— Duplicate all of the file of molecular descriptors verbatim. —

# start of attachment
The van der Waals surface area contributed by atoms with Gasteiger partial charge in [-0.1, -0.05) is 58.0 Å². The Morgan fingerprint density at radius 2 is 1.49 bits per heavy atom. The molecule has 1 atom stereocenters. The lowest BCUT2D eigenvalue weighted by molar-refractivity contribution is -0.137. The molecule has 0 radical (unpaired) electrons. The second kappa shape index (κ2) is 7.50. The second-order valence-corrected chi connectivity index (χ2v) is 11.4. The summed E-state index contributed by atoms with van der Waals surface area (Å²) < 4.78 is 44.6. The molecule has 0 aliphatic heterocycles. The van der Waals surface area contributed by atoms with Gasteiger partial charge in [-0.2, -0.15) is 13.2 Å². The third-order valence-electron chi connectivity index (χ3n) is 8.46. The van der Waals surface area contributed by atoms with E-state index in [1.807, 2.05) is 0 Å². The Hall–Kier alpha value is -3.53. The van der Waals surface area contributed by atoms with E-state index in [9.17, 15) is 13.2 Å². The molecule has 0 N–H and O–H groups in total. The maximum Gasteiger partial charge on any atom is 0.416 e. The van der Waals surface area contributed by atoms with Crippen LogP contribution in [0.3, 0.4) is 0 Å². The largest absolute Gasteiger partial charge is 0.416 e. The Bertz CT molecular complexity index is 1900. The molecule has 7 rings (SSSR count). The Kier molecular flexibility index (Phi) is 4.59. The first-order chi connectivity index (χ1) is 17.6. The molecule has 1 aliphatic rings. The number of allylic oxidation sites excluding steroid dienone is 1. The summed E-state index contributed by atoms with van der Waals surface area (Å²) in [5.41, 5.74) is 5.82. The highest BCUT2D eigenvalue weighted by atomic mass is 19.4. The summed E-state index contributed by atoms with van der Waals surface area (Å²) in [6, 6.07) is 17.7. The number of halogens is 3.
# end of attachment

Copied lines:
The van der Waals surface area contributed by atoms with Gasteiger partial charge in [-0.1, -0.05) is 58.0 Å². The Morgan fingerprint density at radius 2 is 1.49 bits per heavy atom. The molecule has 1 atom stereocenters. The lowest BCUT2D eigenvalue weighted by molar-refractivity contribution is -0.137. The molecule has 0 radical (unpaired) electrons. The second kappa shape index (κ2) is 7.50. The second-order valence-corrected chi connectivity index (χ2v) is 11.4. The summed E-state index contributed by atoms with van der Waals surface area (Å²) < 4.78 is 44.6. The molecule has 0 aliphatic heterocycles. The van der Waals surface area contributed by atoms with Gasteiger partial charge in [-0.2, -0.15) is 13.2 Å². The third-order valence-electron chi connectivity index (χ3n) is 8.46. The van der Waals surface area contributed by atoms with E-state index in [1.807, 2.05) is 0 Å². The Hall–Kier alpha value is -3.53. The van der Waals surface area contributed by atoms with E-state index in [9.17, 15) is 13.2 Å². The molecule has 0 N–H and O–H groups in total. The maximum Gasteiger partial charge on any atom is 0.416 e. The van der Waals surface area contributed by atoms with Crippen LogP contribution in [0.3, 0.4) is 0 Å². The largest absolute Gasteiger partial charge is 0.416 e. The Bertz CT molecular complexity index is 1900. The molecule has 7 rings (SSSR count). The Kier molecular flexibility index (Phi) is 4.59. The first-order chi connectivity index (χ1) is 17.6. The molecule has 1 aliphatic rings. The number of allylic oxidation sites excluding steroid dienone is 1. The summed E-state index contributed by atoms with van der Waals surface area (Å²) in [5.41, 5.74) is 5.82. The highest BCUT2D eigenvalue weighted by atomic mass is 19.4. The summed E-state index contributed by atoms with van der Waals surface area (Å²) in [6, 6.07) is 17.7. The number of halogens is 3.